Stunning selection of close up portraits reveal incredible diversity in the animal kingdom

From the compound lenses of shrimp to our own mammalian orbs, eyes are one of the most engaging and captivating features in biology. They act as our gateway to a world of visual sensory information capturing colour, shade, position and movement of objects in the world around us.

A new set of stunning photographs has now captured the huge diversity of different shapes and designs the eye has evolved into in nature.

Speaking to National Geographic, biologist Tom Cronin, from the University of Maryland, explains: 'What is the animal actually seeing? It's impossible to know as it goes into a brain that's very alien to ours, it goes through processes that we don't use when we process visual stimuli.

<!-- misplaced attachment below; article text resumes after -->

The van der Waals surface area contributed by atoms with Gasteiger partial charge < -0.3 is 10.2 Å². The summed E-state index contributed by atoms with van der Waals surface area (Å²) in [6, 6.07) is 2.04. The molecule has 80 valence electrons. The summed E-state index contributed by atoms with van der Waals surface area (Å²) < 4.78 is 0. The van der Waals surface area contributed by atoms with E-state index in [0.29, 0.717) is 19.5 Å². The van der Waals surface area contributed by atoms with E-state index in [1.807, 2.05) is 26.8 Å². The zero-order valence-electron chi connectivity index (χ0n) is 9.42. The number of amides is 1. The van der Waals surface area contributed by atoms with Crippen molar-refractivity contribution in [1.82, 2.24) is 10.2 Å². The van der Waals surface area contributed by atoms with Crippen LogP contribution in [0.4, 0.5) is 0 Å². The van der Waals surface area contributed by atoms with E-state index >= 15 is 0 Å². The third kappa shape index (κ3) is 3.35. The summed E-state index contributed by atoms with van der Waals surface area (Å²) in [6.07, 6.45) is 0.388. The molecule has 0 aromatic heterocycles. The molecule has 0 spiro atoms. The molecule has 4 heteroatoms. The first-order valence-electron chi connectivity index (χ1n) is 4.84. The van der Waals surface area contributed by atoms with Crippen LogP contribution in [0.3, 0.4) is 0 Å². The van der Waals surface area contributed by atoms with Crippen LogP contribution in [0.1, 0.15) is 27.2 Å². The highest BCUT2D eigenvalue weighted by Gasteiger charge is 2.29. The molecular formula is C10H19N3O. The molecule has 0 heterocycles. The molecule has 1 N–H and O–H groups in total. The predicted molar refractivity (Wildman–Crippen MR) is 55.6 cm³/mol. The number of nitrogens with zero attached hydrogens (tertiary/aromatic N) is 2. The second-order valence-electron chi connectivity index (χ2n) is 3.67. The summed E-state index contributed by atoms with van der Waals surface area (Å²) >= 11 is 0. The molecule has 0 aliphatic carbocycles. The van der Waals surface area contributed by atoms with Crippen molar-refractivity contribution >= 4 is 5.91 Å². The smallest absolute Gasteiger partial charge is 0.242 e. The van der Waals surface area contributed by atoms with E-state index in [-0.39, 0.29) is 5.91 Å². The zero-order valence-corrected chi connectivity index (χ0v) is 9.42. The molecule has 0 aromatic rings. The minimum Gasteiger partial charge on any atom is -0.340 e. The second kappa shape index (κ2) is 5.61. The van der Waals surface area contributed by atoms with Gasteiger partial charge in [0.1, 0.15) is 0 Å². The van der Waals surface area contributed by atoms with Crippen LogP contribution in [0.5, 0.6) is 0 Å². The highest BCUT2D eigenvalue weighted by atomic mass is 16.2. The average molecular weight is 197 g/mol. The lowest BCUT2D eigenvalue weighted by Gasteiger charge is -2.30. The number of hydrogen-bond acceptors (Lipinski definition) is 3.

The eye of a domestic dog

'The animal does things with that information that we don't do, so it's really really hard to know.'

Eyes have intrigued humans for hundreds, if not thousands of years. Artists have often struggled to capture them and it is not surprising they are often the focal point of photographs of animals and humans alike.

The eye of a western lowland gorilla

Yet they have also sparked debate, with some claiming the eye provides proof that life was created by a supreme being through intelligent design, while scientists argue it is the ultimate proof of how evolution can solve a problem in many different ways.

The eye of a white rhinoceros

The eye of a southern ground-hornbill 

The eye of a red-eyed tree frog

The eye of a gargoyle gecko

The eye of a scarlet macaw

The eye of a Cuban rock iguana

The eye of a common ostrich

The eye of a blue-eyed black lemur

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